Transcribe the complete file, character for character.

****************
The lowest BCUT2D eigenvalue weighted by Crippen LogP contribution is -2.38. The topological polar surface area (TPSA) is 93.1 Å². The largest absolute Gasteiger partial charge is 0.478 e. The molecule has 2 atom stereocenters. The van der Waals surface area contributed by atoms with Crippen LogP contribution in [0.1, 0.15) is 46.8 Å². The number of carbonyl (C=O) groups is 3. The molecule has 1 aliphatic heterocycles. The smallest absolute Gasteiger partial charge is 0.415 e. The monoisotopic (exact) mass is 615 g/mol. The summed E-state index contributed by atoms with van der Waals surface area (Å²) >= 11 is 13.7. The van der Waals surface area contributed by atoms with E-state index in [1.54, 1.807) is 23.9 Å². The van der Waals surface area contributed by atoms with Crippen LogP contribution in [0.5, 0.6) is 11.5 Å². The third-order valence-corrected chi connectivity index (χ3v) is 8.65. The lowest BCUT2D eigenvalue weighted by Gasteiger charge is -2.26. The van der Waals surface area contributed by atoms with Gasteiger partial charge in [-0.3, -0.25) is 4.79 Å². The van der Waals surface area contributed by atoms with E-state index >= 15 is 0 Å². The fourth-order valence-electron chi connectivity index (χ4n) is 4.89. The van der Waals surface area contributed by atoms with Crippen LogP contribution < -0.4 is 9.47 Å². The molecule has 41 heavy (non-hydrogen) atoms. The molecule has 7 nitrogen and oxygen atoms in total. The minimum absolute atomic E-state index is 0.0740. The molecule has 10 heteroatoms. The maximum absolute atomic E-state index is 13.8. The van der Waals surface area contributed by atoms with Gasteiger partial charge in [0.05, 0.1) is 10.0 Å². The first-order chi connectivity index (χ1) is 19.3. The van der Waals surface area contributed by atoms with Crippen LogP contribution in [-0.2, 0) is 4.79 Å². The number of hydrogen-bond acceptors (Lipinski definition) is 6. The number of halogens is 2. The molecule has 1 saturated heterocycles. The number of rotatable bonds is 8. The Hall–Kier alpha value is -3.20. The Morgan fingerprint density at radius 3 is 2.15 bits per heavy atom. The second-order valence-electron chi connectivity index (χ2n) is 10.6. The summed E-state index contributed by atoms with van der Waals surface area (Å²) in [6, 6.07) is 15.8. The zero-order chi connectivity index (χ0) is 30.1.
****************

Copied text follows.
The lowest BCUT2D eigenvalue weighted by Crippen LogP contribution is -2.38. The topological polar surface area (TPSA) is 93.1 Å². The largest absolute Gasteiger partial charge is 0.478 e. The molecule has 2 atom stereocenters. The van der Waals surface area contributed by atoms with Crippen LogP contribution in [0.1, 0.15) is 46.8 Å². The number of carbonyl (C=O) groups is 3. The molecule has 1 aliphatic heterocycles. The smallest absolute Gasteiger partial charge is 0.415 e. The monoisotopic (exact) mass is 615 g/mol. The summed E-state index contributed by atoms with van der Waals surface area (Å²) >= 11 is 13.7. The van der Waals surface area contributed by atoms with E-state index in [1.54, 1.807) is 23.9 Å². The van der Waals surface area contributed by atoms with Crippen LogP contribution in [0.5, 0.6) is 11.5 Å². The third-order valence-corrected chi connectivity index (χ3v) is 8.65. The lowest BCUT2D eigenvalue weighted by Gasteiger charge is -2.26. The van der Waals surface area contributed by atoms with Gasteiger partial charge in [-0.3, -0.25) is 4.79 Å². The van der Waals surface area contributed by atoms with E-state index >= 15 is 0 Å². The fourth-order valence-electron chi connectivity index (χ4n) is 4.89. The van der Waals surface area contributed by atoms with Crippen LogP contribution < -0.4 is 9.47 Å². The molecule has 41 heavy (non-hydrogen) atoms. The molecule has 7 nitrogen and oxygen atoms in total. The minimum absolute atomic E-state index is 0.0740. The molecule has 10 heteroatoms. The maximum absolute atomic E-state index is 13.8. The van der Waals surface area contributed by atoms with Gasteiger partial charge in [0.05, 0.1) is 10.0 Å². The first-order chi connectivity index (χ1) is 19.3. The van der Waals surface area contributed by atoms with Crippen LogP contribution in [-0.2, 0) is 4.79 Å². The number of hydrogen-bond acceptors (Lipinski definition) is 6. The number of halogens is 2. The molecule has 1 saturated heterocycles. The number of rotatable bonds is 8. The Hall–Kier alpha value is -3.20. The Morgan fingerprint density at radius 3 is 2.15 bits per heavy atom. The second-order valence-electron chi connectivity index (χ2n) is 10.6. The summed E-state index contributed by atoms with van der Waals surface area (Å²) in [6, 6.07) is 15.8. The zero-order chi connectivity index (χ0) is 30.1.